Balanced play for the first minute or so, but the Canucks get on the board quickly. The Sharks are sloppy in their own zone and they lose sight of Maxim Lapierre, who is in front of Niemi and taps it in before anybody sees him. Niemi made the bad choice to play the puck up the boards, and thats where the Sharks lost sight of it. Following the goal, Kent Huskins is called for hooking and the Sharks are on a penalty kill once again. The power play is uneventful though, and the Sharks get the kill without any solid chances by the Canucks. That's three power plays for Vancouver, and none for San Jose, and I say that right as a Sharks player gets cross checked in front of Luongo and the referees don't call it. The Sharks pass it back and forth in their own zone and wait for it, letting the Canucks come in. Then, Joe Pavelski is lit up in the neutral zone by Chris Higgins, and shortly after that, Mason Raymond goes to the penalty box for holding. Near the end of the power play, Dan Boyle puts a soft wrister on the net, and Patrick Marleau taps it in to put the Sharks up 2-1. With five minutes to go, the Sharks are keeping good pressure on and playing much better hockey in comparison to the first period. The Canucks get a could good opportunities with five minutes to go, then the Sharks get some of their own for about a minute, and the Canucks get a couple more opportunities. There's about a ten second battle right in front of Antti Niemi, who makes two great saves with very limited space, and then the Canucks set up another chance and Niemi has to make another great save. San Jose is really out of sorts with under two minutes to go, they need a puck stoppage and eventually they get one. The end of the period is dominated by a swarming Canucks team, but Niemi really comes up big and the period ends with San Jose having dominated at least 15 minutes of it. The Canucks still out-shoot the Sharks 25-22, but San Jose had a 13-5 margin in the faceoffs to 18-17 overall.
San Jose is aggressive early on and Luongo is forced to make a big save early on. Then, the Canucks get started with their lower lines, the only line to score at this point, and they force Niemi to make a great kick save. San Jose looks like they're going into a pseudo defense mode and don't attack the puck in Vancouver's zone for the first four minutes of play. Eventually, that level of play hurts the Sharks, and the Canucks set up a great pass to tie the game. Alex Burrows drives the net and feeds Kevin Bieksa, who buries it. Then, Dany Heatley goes to the box for elbowing Raffi Torres and the Sharks are on another penalty kill. The power play comes through and the Canucks take the lead Henrik Sedin gets the goal. The Canucks are playing like a team is supposed to with a one-goal lead: they're attacking and keeping aggressive, which the Sharks neglected to do coming into the third period. They continue to attack and the Sharks really only have one scoring chance, with about five minutes left, when Kyle Wellwood put the puck at the net. With under three minutes to go, Dan Boyle goes to the box and then Lapierre goes as well for embellishing. The Sharks go with the empty net during the 4-on-4, but they continue their style of "dump and chase" that hasn't worked all game. They lose, 3-2.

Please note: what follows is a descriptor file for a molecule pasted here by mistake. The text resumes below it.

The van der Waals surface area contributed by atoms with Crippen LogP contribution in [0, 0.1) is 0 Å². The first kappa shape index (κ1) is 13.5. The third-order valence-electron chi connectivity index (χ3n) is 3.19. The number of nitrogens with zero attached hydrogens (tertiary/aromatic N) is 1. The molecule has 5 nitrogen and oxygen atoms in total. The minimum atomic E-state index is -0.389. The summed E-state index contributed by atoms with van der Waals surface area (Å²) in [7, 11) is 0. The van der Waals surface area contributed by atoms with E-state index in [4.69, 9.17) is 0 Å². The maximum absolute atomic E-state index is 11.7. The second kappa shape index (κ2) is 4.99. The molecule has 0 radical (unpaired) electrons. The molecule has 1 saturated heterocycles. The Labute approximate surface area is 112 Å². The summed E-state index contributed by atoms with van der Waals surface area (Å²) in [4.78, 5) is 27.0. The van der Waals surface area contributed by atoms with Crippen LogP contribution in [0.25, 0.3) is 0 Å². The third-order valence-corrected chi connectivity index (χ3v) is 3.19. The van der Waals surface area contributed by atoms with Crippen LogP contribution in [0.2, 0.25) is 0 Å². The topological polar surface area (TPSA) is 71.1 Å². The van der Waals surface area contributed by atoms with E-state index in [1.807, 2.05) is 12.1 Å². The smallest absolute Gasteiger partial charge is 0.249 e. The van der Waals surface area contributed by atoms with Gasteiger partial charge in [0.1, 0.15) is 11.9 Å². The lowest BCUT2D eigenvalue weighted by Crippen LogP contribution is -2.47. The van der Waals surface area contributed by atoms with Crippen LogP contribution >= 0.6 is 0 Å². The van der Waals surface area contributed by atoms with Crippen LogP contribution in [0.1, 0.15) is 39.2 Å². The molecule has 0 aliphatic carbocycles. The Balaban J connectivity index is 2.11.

It's all come down to this, these Western Conference Finals between the number one and two seeds (a contrast to the Eastern Conference, currently up for grabs by the third and fifth seeds) and multiple-time playoff "chokers." Tonight (Sunday), the San Jose Sharks get things going in Vancouver against the Canucks at the Rogers Center. The puck drops at 5:00 p.m. pacific time and will be shown on Versus, so what kind of game can you expect to see?
Uh .... well ... it will be good?
The analysis for this kind of matchup is, truthfully, endless. So much can be said about these teams and the talent on them. Joe Thornton, Joe Pavelski and Ryane Clowe represent strong, veteran threats for the Sharks, while Ryan Kesler's indomitable will is setting a wonderful precedent for confidence in the Canucks, and at any moment, Henrik Sedin and Daniel Sedin could break out of their shells and play strong in the playoffs for once.
That's without even taking into account that two goalies on absolute tears of late in Antti Niemi and Roberto Luongo will be facing off. Both goalies suffered up-and-down first series, only to come back and make great save after great save in round two. Luongo has the experience and veteran's grit, while Niemi already has a Stanley Cup victory to his credit. On his way to attaining that cup, he did shut down the Canucks in the semifinals as a member of the Chicago Blackhawks, so he's got that going for him as well.
There is just so much talent doing battle right now, with two talent-heavy teams. It starts with the goaltending, but it will then become a battle of top lines and depth. The Canucks are a very strong team all around, but they possess some of the best defensive depth in the league, while the Sharks are probably the most offensive-laden team when it comes to depth. Do the Canucks have deeper defense than the Sharks have offense? Players like Logan Couture, Dany Heatley and the aforementioned Clowe will have a much tougher time, whereas in past series, they were the guys who came through for the Sharks when the top lines canceled eachother out.